Mrs Tootlepedal was anxious to get out and do some guddling in the garden and I was anxious to get my bike washed and cleaned and then put a few miles in while it wasn’t raining.

Sadly, the sun had disappeared by this time but it was warm enough at 11° for cycling and gardening with appropriate clothing.

Because of the late start caused by the time spent cleaning my bike, I kept my head down and did 30 miles without stopping for pictures on the way.  It was so grey by now that I wasn’t much tempted to stop anyway, other than for a nibble of guava and half a date every now and again.

Mrs Tootlepedal had been very busy while I was out and she had made a start on the path to go with the new square corner on the lawn.

new path

Only people who have laid paving stones on earth will know how much skill and effort goes into making them straight and flat.

Even on a grey evening, the last of the fuchsias to come out this year was looking superb.

fuchsia

In the evening, Mike and Alison came round for a short visit.  They are getting ready to go on holiday tomorrow but I was pleased that they found time to come as Alison and I had a very enjoyable time playing sonatas with  a burst of Greensleeves to a Ground to round things off.

This has been the second day running without rain.  We are being spoiled.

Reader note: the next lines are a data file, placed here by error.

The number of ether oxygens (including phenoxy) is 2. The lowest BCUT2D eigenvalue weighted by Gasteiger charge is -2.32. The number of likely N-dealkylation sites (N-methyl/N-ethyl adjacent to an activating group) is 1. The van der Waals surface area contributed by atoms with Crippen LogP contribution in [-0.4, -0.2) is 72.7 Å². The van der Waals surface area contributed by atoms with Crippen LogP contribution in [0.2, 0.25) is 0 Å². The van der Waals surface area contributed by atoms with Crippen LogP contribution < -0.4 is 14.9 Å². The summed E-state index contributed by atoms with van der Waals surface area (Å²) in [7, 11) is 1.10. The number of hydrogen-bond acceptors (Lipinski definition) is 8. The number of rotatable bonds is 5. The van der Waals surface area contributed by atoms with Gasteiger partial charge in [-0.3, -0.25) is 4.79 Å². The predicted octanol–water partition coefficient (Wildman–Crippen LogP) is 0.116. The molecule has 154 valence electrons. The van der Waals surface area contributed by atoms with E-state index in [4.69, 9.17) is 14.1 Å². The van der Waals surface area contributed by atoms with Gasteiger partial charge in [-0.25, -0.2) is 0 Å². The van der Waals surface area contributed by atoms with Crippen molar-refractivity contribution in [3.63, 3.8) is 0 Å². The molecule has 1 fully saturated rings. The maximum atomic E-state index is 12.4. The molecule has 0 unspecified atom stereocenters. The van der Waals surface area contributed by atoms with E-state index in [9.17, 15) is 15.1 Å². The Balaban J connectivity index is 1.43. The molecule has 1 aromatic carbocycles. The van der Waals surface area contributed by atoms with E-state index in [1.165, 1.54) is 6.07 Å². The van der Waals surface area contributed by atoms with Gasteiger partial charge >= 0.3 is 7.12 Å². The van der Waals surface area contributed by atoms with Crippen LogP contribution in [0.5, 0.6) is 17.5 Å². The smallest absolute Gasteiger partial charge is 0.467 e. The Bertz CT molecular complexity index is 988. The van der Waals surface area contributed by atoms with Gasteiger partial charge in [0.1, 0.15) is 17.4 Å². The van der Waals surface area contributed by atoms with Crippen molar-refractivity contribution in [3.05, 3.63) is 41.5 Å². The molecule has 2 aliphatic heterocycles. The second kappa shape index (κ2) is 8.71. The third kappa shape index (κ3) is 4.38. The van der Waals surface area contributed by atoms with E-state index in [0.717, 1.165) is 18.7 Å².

Published by tootlepedal

Cyclist, retired teacher, curmudgeon, keen amateur photographer.

24 thoughts on “Out to lunch

  1. Yay for some sun! And that bridge! I want you to know that seeing stone bridges in your neck of the woods is now on the itenary of my Great Britain Fantasy Tour.

  2. The Sawmill Bridge photo is absolutely gorgeous. I am also fond of the British soldiers lichen. Thanks for giving up some of your rain. 🙂

  3. Nice shot of the British soldiers. They look even smaller than usual, and that’s pretty small.
    I’d love to have a week to explore the Sawmill bridge and what grows on it. The spleenworts alone would be worth the effort.
    We haven’t seen a frost yet but our foliage colors are finally catching up to yours.

    1. I am a bit worried that we are going to have one of those years when the leaves fall off without taking the trouble to acquire some rich colour.

  4. I agree with the other commenters, the Sawmill Brig image is terrific! The poppies are some of the nicest as well.

    I hope that all the flowers survive the cold, dry spell that you’re having, two days without rain must be a record for this year so far.

  5. The fuchsia is a fantastic FBD and the Sawmill bridge and raindrop on the nasturtium photos are beautiful. Totally amazed at what you two achieve in a day- quite inspirational!

    1. We just don’t record the sitting about snoozing which makes us look a bit more active than we really are….but we do like to be up and doing wherever possible.